LAS VEGAS – When Meg Whitman took over as chief executive at troubled Hewlett-Packard Co. in 2011, no one doubted she had an enormous job ahead of her. So every time she speaks, the industry and the stock market pay particular attention.
Like it or not, there will be high expectations from a least one industry analyst when Whitman takes the stage here before 10,000 attendees for the annual HP Discover conference for enterprise infrastructure products.
“The world is waiting to hear something big,” Glenn O’Donnell, vice-president and research director for infrastructure products and services at Forrester Research, said in an interview here.
“She has a hard job straightening the ship out. But we’ve seen some progress and that warms my heart.”
HP was in a “tailspin,” O’Donnell said from a number of decisions made by previous CEOs, including the controversial $10 billion decision by Leo Apotheker to buy British business intelligence software provider Autonomy Corp. (a decision she backed as a member of the board), Apothoker’s musings about the future of the PC division and previous CEO Mark Hurd’s cost-cutting.
Under Hurd “innovation came to a halt” at HP, said O’Donnell.
What Whitman has done in two and a half years is restore confidence in buys and the market, O’Donnell said.
Things are still a little shaky. Last month HP reported quarterly revenue was US$27.3 billion, down one per cent from the same period a year ago. But it was staying in the black, with a $1.3 billion profit, helped by large layoffs – 34,000 so far. Another 12,000 are expected to go over the next year.
“With the first half of our fiscal year completed, I’m pleased to report that HP’s turnaround remains on track,” Whitman said in a statement with the release of the figures. “With each passing quarter, HP is improving its systems, structures and core go-to-market capabilities. We’re gradually shaping HP into a more nimble, lower-cost, more customer- and partner-centric company that can successfully compete across a rapidly changing IT landscape.”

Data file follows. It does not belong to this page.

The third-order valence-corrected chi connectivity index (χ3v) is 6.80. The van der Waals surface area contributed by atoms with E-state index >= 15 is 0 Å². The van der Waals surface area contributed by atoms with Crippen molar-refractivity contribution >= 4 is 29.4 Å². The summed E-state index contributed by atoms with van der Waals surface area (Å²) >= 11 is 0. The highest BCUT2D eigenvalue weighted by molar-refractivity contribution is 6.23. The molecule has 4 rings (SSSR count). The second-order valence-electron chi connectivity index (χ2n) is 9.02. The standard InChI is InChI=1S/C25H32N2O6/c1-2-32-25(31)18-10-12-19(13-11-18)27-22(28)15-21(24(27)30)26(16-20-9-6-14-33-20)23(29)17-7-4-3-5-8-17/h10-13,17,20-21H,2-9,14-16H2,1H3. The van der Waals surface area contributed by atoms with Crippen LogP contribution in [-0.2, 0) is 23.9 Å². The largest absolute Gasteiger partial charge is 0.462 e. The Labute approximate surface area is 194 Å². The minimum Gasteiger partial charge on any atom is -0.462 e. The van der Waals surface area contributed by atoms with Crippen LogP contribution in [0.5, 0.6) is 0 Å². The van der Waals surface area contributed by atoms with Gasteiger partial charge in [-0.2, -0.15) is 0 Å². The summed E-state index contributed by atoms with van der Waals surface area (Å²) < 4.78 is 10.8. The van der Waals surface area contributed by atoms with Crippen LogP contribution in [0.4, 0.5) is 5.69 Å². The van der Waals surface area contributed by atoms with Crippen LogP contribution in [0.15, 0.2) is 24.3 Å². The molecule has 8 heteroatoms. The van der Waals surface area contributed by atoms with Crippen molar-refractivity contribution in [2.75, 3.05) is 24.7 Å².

Still, of all its divisions only revenue from the personal systems group (PCs, tablets) was up in the quarter. Printing, enterprise services and hardware, software, and financial services all were down.
How long can that go on?
That’s why industry analyst are in what will be announced here. The news will start flowing with new storage and networking solutions.
O’Donnell said he wants to see where HP is going in cloud computing, big data and mobile, the three big trends in IT today. For all its baggage, he said, Autonomy has good capabilities for big data, as does the HP Vertica data warehouse analytics platform.
On cloud, Last month HP consolidated its cloud software and services under the Helion brand.
O’Donnell said one problem HP has is its increasingly seen by enterprises as “old guard” compared to Google, Amazon, Salesforce and other software-as-as-service and infrastructure as a service provider. HP isn’t alone, he added, — stalwarts such as IBM, Oracle, Dell and Microsoft are also in the same boat as CIOs and business users pick IT products rather than what O’Donnell calls the “illuminati’” of certified professionals in the data centre.
What HP has always lacked is a “grand vision,” O’Donnell said, that pulls together the tremendously varied products and services it has. IBM, for example, has its “smarter planet” moniker that O’Donnell says lets its leaders talk to CEOs and heads of government.